Banks start giving back

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Apparently, the restrictions that Congress is putting on bailout monies is pushing a number of institutions to give the money back. 

What to think of this?  One's first instinct is to say that this is an unalloyed good--the restrictions have made taking the funds costly enough that only truly troubled institutions will do so.

The problem is, that's precisely what the Fed was trying to avoid.  Central bankers have long made a practice of keeping it a secret who borrows from them at the discount window, because publishing the names of those who need a temporary cash infusion could trigger a bank run.  In order to get the money into the banks that needed it to stave off a liquidity crisis, Bernanke and Paulson very deliberately asked banks that were widely believed to be sound to take the money too.  Otherwise, the government bailout funds might have touched off the very crisis we were trying to avert.

It doesn't do us much harm to put taxpayer funds into banks that don't need it--we're borrowing at low rates right now, and the banks that don't need the money are the ones with very low default rates.

It's also possible that some of the measures that express our collective rage at the bankers could tip the banks over the edge.  It's satisfying to make AIG cut out junkets for independent insurance agents, but it also probably means that fewer AIG policies will be sold.  Since we now own the company, we probably cost ourselves money in order to express our outrage. Similarly, watching the conga line of Merrill's top performers snaking up Wall Street to other firms, one can't help but wonder if B of A shareholders did themselves any favor by complaining about the bonus structure.  The major assets of these institutions are client relations and human capital that tend to adhere to the individual, not the firm.

Yes, yes, I quite realize that many of these bankers are not nearly as smart as they think themselves.  But they aren't nearly as stupid as popular legend would have it.  I've sat in the investment banking department at Merrill Lynch, and found the whole thing quite ludicrous.  I also grew quite amused at the confidence of vast swathes of America's educated class that of course they could do a much better, and more socially responsible, job running banks and corporations if they weren't much too busy finishing up their thesis on early renaissance poets.  Successful bankers are really, as a class, quite bright, and also have a whole lot of skill sets, like OCD-level attention to details, that pretty much every one of the journalists and bloggers snarking at them lack.  Moreover, the really stupid ones have already been fired.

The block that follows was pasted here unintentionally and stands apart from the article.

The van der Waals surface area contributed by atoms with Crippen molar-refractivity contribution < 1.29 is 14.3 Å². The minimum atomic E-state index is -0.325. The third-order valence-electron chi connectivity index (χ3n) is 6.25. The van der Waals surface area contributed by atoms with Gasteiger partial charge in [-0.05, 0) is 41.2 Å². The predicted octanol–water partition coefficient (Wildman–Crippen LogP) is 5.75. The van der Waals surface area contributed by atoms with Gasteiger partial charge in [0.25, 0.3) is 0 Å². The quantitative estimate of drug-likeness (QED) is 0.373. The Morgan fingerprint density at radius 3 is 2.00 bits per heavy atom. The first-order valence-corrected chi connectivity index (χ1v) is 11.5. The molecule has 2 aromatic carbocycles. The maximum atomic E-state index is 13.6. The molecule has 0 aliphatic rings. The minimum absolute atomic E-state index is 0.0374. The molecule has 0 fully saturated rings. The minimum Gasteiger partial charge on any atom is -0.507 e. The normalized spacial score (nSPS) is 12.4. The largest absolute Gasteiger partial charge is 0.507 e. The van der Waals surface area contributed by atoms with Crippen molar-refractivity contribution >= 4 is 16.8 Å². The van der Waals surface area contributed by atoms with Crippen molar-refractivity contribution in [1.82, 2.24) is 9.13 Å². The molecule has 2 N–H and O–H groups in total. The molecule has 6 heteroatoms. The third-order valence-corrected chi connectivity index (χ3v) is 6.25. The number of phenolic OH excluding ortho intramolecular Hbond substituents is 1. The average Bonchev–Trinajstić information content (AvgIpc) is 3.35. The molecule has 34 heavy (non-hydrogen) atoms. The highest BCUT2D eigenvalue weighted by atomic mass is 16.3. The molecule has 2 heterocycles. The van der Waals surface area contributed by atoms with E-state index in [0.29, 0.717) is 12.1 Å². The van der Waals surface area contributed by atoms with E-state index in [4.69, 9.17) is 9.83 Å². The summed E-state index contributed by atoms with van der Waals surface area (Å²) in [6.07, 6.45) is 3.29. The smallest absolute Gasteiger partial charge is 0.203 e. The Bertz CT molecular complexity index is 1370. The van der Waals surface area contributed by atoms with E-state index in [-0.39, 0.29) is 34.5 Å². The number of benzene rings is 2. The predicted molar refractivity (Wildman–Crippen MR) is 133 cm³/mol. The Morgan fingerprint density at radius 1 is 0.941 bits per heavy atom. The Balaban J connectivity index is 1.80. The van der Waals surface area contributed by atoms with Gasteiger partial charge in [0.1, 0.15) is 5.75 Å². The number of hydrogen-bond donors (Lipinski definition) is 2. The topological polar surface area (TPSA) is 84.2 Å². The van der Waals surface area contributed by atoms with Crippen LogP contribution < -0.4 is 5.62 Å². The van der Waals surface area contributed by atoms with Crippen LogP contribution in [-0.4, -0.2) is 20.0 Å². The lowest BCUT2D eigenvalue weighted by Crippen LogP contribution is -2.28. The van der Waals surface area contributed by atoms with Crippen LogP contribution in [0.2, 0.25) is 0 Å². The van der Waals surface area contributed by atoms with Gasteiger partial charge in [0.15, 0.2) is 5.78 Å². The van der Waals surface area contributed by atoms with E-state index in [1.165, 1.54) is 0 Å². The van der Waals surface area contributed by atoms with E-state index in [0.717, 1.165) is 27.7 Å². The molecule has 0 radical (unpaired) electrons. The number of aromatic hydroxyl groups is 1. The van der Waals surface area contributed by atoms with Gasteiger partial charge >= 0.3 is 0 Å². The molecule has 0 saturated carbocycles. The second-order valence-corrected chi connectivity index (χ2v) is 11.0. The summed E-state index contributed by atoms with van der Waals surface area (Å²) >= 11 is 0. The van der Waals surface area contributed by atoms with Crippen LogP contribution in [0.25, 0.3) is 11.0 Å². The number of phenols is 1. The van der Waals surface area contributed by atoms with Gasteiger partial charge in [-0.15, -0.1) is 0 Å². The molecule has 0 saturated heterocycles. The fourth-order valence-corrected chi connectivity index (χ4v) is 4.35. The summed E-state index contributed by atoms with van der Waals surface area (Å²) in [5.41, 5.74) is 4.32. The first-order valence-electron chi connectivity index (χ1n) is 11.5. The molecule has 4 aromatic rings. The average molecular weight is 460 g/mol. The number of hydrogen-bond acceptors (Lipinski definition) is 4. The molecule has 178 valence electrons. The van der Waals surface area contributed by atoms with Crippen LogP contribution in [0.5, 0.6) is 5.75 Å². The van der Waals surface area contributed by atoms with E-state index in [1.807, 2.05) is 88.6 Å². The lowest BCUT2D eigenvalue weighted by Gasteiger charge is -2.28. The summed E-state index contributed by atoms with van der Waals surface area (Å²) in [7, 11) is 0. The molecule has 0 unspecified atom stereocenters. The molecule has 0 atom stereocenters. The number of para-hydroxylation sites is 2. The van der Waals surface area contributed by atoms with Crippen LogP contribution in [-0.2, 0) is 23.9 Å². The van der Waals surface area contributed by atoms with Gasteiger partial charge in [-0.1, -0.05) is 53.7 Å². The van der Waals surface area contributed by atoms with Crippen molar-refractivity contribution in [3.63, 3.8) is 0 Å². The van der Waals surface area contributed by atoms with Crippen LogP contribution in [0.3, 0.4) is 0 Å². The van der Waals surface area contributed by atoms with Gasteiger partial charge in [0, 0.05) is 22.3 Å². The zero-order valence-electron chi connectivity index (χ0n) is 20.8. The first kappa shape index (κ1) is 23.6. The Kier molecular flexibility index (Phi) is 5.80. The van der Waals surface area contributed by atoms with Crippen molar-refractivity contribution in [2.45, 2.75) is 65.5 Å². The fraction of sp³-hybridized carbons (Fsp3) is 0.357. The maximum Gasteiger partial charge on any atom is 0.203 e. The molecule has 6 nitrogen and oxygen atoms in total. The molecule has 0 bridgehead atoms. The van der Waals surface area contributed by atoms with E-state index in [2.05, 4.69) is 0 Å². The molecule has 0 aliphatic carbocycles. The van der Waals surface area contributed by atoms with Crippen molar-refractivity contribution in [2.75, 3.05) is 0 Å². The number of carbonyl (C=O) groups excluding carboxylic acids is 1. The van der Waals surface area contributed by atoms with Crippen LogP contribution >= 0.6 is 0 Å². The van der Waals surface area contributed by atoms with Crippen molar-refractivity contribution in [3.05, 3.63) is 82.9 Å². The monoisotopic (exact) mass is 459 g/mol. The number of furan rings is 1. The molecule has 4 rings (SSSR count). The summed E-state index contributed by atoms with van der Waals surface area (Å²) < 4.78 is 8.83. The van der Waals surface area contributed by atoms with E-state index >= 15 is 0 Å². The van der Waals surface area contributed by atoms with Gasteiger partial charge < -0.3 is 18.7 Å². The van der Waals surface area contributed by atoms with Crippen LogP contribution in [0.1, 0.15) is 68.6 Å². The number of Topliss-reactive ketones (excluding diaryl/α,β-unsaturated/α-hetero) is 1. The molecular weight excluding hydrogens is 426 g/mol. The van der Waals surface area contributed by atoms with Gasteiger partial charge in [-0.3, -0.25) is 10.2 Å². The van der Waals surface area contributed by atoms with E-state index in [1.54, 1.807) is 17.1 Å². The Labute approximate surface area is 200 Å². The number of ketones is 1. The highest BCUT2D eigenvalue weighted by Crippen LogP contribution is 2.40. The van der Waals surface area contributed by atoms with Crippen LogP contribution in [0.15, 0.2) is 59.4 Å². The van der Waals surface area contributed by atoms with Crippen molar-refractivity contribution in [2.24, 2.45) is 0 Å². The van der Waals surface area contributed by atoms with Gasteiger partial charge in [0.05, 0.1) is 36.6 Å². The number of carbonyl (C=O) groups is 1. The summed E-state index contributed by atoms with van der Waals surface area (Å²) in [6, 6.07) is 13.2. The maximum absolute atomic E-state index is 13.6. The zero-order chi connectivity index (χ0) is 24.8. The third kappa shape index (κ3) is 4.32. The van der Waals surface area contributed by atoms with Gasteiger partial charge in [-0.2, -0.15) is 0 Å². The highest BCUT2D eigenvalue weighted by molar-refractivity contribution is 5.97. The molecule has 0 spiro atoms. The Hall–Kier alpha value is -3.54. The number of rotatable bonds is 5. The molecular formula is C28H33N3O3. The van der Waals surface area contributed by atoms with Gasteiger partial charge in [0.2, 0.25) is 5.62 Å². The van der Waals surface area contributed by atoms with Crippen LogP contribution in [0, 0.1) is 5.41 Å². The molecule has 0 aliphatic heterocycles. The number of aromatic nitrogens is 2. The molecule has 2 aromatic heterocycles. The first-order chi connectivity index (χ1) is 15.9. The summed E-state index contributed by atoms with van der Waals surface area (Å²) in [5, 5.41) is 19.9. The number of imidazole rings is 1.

But even if they are splendid all around chaps, I don't actually want to give them large sums of my hard-earned cash.  Deeply sympathetic though I may be to the problems of maintaining a moderately large co-op apartment and a really modest place in the Hamptons on a mere $500,000 per annum, I fear that unless the need is dire, I must reserve my dollars for the more pressing problem of maintaining a miniature row-house and a bullmastiff on journalist wages.

The only reason I'm willing to give any of them any money is if failing to do so will cost me even more money in the future.  And I'm not sure that I buy the notion that spreading the funds around keeps needy banks from sending a potentially disastrous signal.  At least at the "too big to fail" end of the market, everyone's pretty much clear on which banks need the money, and which could squeeze by without it.  If Goldman wants to return their funds . . . well, they know where to find us.

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Megan McArdle is a columnist at Bloomberg View and a former senior editor at The Atlantic. Her new book is The Up Side of Down.

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